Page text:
In the 7 1/2 years since I took the helm of Jackson County CASA — Court Appointed Special Advocates — I have seen the best and the worst of humanity.
At CASA, it is our mission to recruit, train and support lay volunteers to advocate for the best interests of abused and neglected children in our community. We have two goals: to secure a safe, permanent home for the child, and to advocate for appropriate medical, educational and therapeutic resources while the child is under court protection.
Since I joined CASA, we have served thousands of children and teens. We have seen young victims under the most horrific conditions — children with visible bruises on their faces; children with burn scars on their bodies so deep they will never fade; children who have been sexually abused by relatives in appalling ways; children without beds, without shoes, without food.
We work with teens every day who have been in the child welfare system for five years, 10 years, 13 years. These are teens whose biological parents never completed the steps for reunification, teens for whom no appropriate relative placement was ever found, teens no one stepped up to adopt. Most of these teens will “age out,” which means they will be released as independent adults with no family support and no designated adult to help them with the tough work of everyday living.
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The tragedies we see unfolding every day at Jackson County CASA would break your heart.
But I have also seen the very best in our community. Hundreds of dedicated CASA volunteers, who freely offer up their time and their wisdom to advocate for the best interests of these children. Dedicated staff members who work with passion and love to see that every child we represent has the very best chance for a safe, meaningful life. Heroic foster parents who care for our community’s children as if they were their own. Committed community partners and nonprofit agencies that provide effective, efficient services to child victims of abuse and neglect.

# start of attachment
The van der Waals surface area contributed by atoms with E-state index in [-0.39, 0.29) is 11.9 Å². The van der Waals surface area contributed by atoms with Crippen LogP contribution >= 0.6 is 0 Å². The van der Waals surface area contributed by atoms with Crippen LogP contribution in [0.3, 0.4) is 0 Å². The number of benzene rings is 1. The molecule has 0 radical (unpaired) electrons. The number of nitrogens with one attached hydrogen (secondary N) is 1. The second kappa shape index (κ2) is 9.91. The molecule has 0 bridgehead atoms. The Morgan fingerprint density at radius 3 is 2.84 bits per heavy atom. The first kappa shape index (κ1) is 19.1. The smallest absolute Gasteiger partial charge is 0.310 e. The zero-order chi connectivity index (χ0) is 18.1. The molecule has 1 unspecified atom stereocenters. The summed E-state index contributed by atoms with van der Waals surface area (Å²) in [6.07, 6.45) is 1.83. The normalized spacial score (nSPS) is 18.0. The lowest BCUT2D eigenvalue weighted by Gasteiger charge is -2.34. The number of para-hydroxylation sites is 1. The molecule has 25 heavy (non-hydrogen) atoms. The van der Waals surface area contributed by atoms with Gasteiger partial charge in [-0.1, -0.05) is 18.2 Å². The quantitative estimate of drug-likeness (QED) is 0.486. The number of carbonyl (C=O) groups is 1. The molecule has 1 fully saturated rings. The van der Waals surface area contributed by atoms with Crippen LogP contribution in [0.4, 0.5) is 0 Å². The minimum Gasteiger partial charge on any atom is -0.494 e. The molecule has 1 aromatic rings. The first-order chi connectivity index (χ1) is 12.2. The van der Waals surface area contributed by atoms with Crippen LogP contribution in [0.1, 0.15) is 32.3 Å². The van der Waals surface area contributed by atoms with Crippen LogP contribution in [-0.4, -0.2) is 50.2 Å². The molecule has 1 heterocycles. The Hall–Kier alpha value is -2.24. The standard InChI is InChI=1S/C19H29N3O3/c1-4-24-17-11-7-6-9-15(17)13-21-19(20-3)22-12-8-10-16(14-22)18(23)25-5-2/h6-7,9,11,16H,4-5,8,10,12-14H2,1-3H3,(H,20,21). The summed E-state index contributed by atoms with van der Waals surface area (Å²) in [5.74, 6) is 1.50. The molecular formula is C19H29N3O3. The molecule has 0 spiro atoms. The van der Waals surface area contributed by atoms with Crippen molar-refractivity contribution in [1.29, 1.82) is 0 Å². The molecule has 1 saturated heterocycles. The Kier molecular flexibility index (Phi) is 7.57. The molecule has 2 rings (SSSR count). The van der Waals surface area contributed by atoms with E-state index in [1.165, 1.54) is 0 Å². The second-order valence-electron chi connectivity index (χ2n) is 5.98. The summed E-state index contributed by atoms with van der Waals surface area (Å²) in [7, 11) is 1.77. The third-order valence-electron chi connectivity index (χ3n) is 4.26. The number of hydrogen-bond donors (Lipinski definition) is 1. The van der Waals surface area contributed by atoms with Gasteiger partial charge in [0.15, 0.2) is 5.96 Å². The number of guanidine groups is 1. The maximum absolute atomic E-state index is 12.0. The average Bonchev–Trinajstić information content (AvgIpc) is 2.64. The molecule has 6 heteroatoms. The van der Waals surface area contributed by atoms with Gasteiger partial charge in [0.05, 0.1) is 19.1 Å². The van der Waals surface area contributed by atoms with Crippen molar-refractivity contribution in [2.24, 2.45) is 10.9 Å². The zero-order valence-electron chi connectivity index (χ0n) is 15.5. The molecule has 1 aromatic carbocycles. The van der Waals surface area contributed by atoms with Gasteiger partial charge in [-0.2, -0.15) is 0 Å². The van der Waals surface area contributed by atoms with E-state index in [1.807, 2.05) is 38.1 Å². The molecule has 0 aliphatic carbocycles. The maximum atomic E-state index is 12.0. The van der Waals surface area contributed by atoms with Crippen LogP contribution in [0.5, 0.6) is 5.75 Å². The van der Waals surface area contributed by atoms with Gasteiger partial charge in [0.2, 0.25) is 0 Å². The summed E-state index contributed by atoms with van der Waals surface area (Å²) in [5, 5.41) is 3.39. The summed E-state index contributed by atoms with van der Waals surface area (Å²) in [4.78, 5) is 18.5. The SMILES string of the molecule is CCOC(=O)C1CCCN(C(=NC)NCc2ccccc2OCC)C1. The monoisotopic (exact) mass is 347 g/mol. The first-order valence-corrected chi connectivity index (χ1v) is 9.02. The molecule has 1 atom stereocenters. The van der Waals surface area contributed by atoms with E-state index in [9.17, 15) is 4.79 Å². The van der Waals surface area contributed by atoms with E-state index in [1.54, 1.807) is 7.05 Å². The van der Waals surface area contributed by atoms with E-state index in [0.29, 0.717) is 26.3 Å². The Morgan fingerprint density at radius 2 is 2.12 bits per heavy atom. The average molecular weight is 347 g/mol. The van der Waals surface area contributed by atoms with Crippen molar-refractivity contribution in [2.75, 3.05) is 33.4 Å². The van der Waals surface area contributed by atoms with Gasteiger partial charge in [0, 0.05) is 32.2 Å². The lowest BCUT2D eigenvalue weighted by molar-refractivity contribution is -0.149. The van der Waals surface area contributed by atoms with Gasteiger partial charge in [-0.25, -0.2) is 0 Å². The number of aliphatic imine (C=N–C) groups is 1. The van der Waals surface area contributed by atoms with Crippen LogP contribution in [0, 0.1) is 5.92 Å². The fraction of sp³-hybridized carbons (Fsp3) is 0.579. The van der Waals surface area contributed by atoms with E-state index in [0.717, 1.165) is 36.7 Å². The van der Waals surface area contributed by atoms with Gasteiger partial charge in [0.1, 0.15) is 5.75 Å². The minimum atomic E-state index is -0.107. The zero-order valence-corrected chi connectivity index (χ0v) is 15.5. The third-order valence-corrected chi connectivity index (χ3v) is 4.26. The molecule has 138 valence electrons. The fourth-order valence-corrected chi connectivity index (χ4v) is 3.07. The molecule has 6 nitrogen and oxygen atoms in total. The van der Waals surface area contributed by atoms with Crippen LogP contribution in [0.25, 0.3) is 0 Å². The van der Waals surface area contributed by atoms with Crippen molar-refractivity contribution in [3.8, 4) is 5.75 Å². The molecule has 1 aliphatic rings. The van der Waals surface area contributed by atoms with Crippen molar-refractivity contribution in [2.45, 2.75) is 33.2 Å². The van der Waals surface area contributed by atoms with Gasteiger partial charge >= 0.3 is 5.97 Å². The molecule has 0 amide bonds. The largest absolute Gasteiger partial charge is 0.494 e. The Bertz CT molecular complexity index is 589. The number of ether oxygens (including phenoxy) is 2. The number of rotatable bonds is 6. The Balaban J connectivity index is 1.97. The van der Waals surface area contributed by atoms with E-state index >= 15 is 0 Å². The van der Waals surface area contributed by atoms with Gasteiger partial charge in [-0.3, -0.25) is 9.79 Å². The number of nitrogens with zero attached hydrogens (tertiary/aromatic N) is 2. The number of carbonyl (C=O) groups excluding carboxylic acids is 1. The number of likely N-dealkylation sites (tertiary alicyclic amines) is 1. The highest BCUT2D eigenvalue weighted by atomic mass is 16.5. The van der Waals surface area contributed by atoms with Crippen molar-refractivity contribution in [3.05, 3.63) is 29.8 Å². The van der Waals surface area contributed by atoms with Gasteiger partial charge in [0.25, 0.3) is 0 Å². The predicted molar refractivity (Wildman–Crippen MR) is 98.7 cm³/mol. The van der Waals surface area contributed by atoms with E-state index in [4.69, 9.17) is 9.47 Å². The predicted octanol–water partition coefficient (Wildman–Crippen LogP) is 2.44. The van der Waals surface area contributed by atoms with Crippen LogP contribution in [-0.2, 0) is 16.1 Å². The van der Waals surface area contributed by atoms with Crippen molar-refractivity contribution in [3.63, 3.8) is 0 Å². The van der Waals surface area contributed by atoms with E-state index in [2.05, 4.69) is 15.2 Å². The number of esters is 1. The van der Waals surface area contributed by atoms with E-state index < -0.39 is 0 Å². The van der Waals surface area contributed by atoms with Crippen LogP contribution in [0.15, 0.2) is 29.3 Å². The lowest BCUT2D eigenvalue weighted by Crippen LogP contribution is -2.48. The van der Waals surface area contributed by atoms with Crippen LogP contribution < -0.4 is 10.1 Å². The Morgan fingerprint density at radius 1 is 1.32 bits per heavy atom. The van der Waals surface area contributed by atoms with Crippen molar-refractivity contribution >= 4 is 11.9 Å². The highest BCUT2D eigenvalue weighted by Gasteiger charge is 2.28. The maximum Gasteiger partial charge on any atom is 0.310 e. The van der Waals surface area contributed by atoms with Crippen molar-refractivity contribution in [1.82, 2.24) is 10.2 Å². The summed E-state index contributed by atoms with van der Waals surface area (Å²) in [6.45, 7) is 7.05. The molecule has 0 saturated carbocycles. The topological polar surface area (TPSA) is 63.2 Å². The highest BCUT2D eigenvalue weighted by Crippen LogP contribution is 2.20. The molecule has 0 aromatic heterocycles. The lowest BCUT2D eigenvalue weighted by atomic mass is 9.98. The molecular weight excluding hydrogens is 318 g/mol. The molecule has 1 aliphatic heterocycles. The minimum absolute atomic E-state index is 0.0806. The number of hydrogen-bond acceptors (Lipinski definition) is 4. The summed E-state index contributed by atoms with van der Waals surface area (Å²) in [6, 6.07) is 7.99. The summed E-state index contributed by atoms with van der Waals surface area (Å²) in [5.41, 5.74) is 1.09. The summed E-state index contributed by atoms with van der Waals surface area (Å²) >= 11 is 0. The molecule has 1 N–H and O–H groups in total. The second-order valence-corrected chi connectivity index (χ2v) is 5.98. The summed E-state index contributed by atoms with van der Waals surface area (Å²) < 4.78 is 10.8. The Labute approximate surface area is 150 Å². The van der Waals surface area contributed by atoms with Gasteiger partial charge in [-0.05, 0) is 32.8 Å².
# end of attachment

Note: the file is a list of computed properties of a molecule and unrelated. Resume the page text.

And making it all possible, the generous individual, corporate and foundation funders who reach deep to give as much as they can to help these children.
Through the efforts of our generous community, and the hard work of our CASA staff and volunteers, more children in our metro area find safe, permanent homes and receive the help they desperately need.
As I prepare to retire from my work here at Jackson County CASA, and prepare for one final Child Abuse and Neglect Prevention Month this April, it is the goodness that gives me hope. As each of us finds our own path — volunteering, working with passion, fostering or giving as generously as we can — I believe together we will tackle the evil of child abuse and neglect and provide meaningful help for our communities’ most vulnerable children.
Martha Gershun has been the executive director of Jackson County CASA since December 2009. She will retire May 1.